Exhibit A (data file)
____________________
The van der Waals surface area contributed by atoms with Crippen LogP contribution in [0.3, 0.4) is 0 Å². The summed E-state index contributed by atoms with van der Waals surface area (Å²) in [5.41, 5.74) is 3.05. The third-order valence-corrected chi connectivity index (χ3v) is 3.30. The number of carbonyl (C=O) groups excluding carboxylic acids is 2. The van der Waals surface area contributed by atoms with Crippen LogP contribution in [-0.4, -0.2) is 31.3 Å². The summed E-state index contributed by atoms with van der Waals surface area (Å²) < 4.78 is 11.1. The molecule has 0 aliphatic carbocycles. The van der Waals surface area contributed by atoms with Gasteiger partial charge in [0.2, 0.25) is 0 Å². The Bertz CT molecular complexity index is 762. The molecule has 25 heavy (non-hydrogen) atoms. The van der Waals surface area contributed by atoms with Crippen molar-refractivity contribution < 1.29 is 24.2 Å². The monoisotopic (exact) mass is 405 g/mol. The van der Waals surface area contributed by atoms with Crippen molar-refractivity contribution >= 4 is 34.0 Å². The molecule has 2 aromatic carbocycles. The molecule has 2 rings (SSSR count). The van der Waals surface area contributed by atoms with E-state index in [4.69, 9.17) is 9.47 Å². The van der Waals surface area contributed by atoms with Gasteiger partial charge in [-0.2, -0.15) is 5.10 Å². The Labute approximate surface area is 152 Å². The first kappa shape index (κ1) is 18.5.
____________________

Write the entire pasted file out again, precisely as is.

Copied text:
The van der Waals surface area contributed by atoms with Crippen LogP contribution in [0.3, 0.4) is 0 Å². The summed E-state index contributed by atoms with van der Waals surface area (Å²) in [5.41, 5.74) is 3.05. The third-order valence-corrected chi connectivity index (χ3v) is 3.30. The number of carbonyl (C=O) groups excluding carboxylic acids is 2. The van der Waals surface area contributed by atoms with Crippen LogP contribution in [-0.4, -0.2) is 31.3 Å². The summed E-state index contributed by atoms with van der Waals surface area (Å²) < 4.78 is 11.1. The molecule has 0 aliphatic carbocycles. The van der Waals surface area contributed by atoms with Gasteiger partial charge in [0.2, 0.25) is 0 Å². The Bertz CT molecular complexity index is 762. The molecule has 25 heavy (non-hydrogen) atoms. The van der Waals surface area contributed by atoms with Crippen molar-refractivity contribution < 1.29 is 24.2 Å². The monoisotopic (exact) mass is 405 g/mol. The van der Waals surface area contributed by atoms with Crippen molar-refractivity contribution >= 4 is 34.0 Å². The molecule has 2 aromatic carbocycles. The molecule has 2 rings (SSSR count). The van der Waals surface area contributed by atoms with E-state index in [4.69, 9.17) is 9.47 Å². The van der Waals surface area contributed by atoms with Gasteiger partial charge in [-0.2, -0.15) is 5.10 Å². The Labute approximate surface area is 152 Å². The first kappa shape index (κ1) is 18.5.